• Persian Empire

    Persian Empire

    The Persian Empire, which is sometimes called the Achaemenid Empire, was enormous, stretching from Anatolia (we now call this Turkey) and Egypt across to the north of India and Central Asia.

Culture:

  • Daily Life of Mesopotamia

    Daily Life of Mesopotamia

    Daily life in Mesopotamia was, in some ways, not unlike our modern existence. People were recognised by social rank, they lived in different forms of housing, the family was important, as was their leisure time.
  • Art and Artisans

    Art and Artisans

    Artisans were important people in ancient Mesopotamia as the objects they created were not only useful for the everyday lives of ordinary people and the upper classes, but they were often very beautiful and help us better understand our ancient history.
  • Religion and Gods

    Religion and Gods

    In ancient Mesopotamia each city-state had its own god or goddess and their family. People believed that the gods were actually present in their cities, and they built temples called ziggurats for the gods to live in.
  • Code of Hammurabi

    Code of Hammurabi

    Hammurabi was one of the best-known kings of the Babylonian Empire. Under Hammurabi, Babylon gained more control over Mesopotamia. But one of his most important achievements was the ‘code of Hammurabi’.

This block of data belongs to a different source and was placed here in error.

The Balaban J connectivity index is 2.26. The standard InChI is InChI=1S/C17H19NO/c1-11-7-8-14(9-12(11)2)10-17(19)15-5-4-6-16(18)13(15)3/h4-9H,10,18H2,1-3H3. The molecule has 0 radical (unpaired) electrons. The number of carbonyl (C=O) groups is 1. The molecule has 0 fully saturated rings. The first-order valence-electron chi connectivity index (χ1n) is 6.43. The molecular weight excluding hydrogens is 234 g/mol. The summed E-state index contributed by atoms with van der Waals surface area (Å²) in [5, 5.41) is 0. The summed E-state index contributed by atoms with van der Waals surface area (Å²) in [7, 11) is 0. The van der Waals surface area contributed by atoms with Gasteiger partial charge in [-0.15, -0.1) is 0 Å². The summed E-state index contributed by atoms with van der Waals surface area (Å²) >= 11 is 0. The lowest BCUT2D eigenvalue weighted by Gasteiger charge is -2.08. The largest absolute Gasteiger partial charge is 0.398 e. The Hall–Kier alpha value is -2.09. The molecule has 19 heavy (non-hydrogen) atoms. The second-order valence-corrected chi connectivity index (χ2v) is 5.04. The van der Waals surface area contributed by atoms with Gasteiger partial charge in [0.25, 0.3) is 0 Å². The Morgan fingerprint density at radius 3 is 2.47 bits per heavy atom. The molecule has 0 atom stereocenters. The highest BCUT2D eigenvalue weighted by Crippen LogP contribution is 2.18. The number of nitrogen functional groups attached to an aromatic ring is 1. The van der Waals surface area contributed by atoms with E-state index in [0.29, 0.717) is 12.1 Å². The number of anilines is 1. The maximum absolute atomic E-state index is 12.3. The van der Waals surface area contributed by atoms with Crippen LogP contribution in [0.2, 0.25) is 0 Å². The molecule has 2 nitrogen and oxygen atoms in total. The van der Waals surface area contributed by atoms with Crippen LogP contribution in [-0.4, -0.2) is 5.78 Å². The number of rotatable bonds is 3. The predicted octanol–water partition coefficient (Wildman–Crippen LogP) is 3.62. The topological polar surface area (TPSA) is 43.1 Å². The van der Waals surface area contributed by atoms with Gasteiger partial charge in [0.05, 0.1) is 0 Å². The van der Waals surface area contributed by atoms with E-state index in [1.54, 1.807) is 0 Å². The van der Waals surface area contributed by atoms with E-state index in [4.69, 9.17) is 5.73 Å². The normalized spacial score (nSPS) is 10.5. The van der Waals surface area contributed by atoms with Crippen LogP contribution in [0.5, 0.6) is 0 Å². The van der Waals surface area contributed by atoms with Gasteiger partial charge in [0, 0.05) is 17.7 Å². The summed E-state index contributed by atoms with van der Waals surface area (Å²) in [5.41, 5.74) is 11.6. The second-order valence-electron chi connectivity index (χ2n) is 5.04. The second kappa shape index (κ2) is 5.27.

• Sumerian Writing and Cuneiform

    Sumerian Writing and Cuneiform

    The first system of writing was invented by the Sumerians. The main reason the Sumerians came up with this system was through necessity.
  • Epic of Gilgamesh

    Epic of Gilgamesh

    The Epic of Gilgamesh is the oldest example of epic literature. The story was told in an oral form before people started to write it down.

People:

  • Gilgamesh

    Famous Kings of Mesopotamia

    Gilgamesh was the king of the city of Uruk. Gilgamesh was regarded as a hero by his people not only due to his courage and beauty but also because he protected them by building a wall around Uruk.
  • Cyrus the Great

    Cyrus the Great

    Cyrus the Great who is also known as Cyrus II was born between 600 and 575 BC and lived in Persia.
  • Darius I

    Darius I

    Darius was a cousin of Cambyses and he decided to seize power before someone else did. First, he had to deal with Bardiya who claimed to be Cambyses brother, but was an imposter.
  • Hammurabi

    Hammurabi

    Hammurabi was born at some time between 1820 and 1810 BC. He was the son of King Sinmuballit of Babylon. We don’t know very much about Hammurabi’s early years.
  • Nebuchadnezzar II

    Nebuchadnezzar II

    King Nebuchadnezzar II is seen by many as one of the most remarkable kings of ancient Babylon. King Nabopolassar, his father, had achieved the difficult conquest of the mighty Assyrians and had freed Babylon from their harsh military rule.